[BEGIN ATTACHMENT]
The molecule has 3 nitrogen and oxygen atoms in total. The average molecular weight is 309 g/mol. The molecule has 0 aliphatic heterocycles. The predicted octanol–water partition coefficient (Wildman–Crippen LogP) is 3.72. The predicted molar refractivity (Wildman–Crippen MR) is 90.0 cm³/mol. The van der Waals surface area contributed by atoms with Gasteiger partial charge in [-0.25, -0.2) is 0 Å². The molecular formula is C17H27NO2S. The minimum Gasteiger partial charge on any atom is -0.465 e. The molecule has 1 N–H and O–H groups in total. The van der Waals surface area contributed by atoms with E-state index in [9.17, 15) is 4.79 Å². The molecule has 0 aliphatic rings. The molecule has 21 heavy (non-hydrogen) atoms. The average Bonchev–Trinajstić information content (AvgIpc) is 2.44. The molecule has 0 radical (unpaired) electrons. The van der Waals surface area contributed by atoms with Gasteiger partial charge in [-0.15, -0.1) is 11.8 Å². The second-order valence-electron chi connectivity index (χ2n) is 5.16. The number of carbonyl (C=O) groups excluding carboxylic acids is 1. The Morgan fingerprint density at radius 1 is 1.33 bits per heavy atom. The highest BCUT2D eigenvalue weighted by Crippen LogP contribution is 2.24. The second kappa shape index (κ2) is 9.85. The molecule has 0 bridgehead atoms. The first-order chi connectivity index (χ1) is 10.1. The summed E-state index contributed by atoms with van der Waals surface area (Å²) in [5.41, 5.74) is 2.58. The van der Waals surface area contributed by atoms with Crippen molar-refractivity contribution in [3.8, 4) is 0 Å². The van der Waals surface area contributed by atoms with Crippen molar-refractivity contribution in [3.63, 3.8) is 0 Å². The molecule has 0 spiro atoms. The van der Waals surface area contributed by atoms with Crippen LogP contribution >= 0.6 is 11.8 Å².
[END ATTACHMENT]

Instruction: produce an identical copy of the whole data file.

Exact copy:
The molecule has 3 nitrogen and oxygen atoms in total. The average molecular weight is 309 g/mol. The molecule has 0 aliphatic heterocycles. The predicted octanol–water partition coefficient (Wildman–Crippen LogP) is 3.72. The predicted molar refractivity (Wildman–Crippen MR) is 90.0 cm³/mol. The van der Waals surface area contributed by atoms with Gasteiger partial charge in [-0.25, -0.2) is 0 Å². The molecular formula is C17H27NO2S. The minimum Gasteiger partial charge on any atom is -0.465 e. The molecule has 1 N–H and O–H groups in total. The van der Waals surface area contributed by atoms with E-state index in [9.17, 15) is 4.79 Å². The molecule has 0 aliphatic rings. The molecule has 21 heavy (non-hydrogen) atoms. The average Bonchev–Trinajstić information content (AvgIpc) is 2.44. The molecule has 0 radical (unpaired) electrons. The van der Waals surface area contributed by atoms with Gasteiger partial charge in [-0.15, -0.1) is 11.8 Å². The second-order valence-electron chi connectivity index (χ2n) is 5.16. The number of carbonyl (C=O) groups excluding carboxylic acids is 1. The Morgan fingerprint density at radius 1 is 1.33 bits per heavy atom. The highest BCUT2D eigenvalue weighted by Crippen LogP contribution is 2.24. The second kappa shape index (κ2) is 9.85. The molecule has 0 bridgehead atoms. The first-order chi connectivity index (χ1) is 10.1. The summed E-state index contributed by atoms with van der Waals surface area (Å²) in [5.41, 5.74) is 2.58. The van der Waals surface area contributed by atoms with Crippen molar-refractivity contribution in [3.8, 4) is 0 Å². The van der Waals surface area contributed by atoms with Crippen molar-refractivity contribution in [3.63, 3.8) is 0 Å². The molecule has 0 spiro atoms. The van der Waals surface area contributed by atoms with Crippen LogP contribution >= 0.6 is 11.8 Å².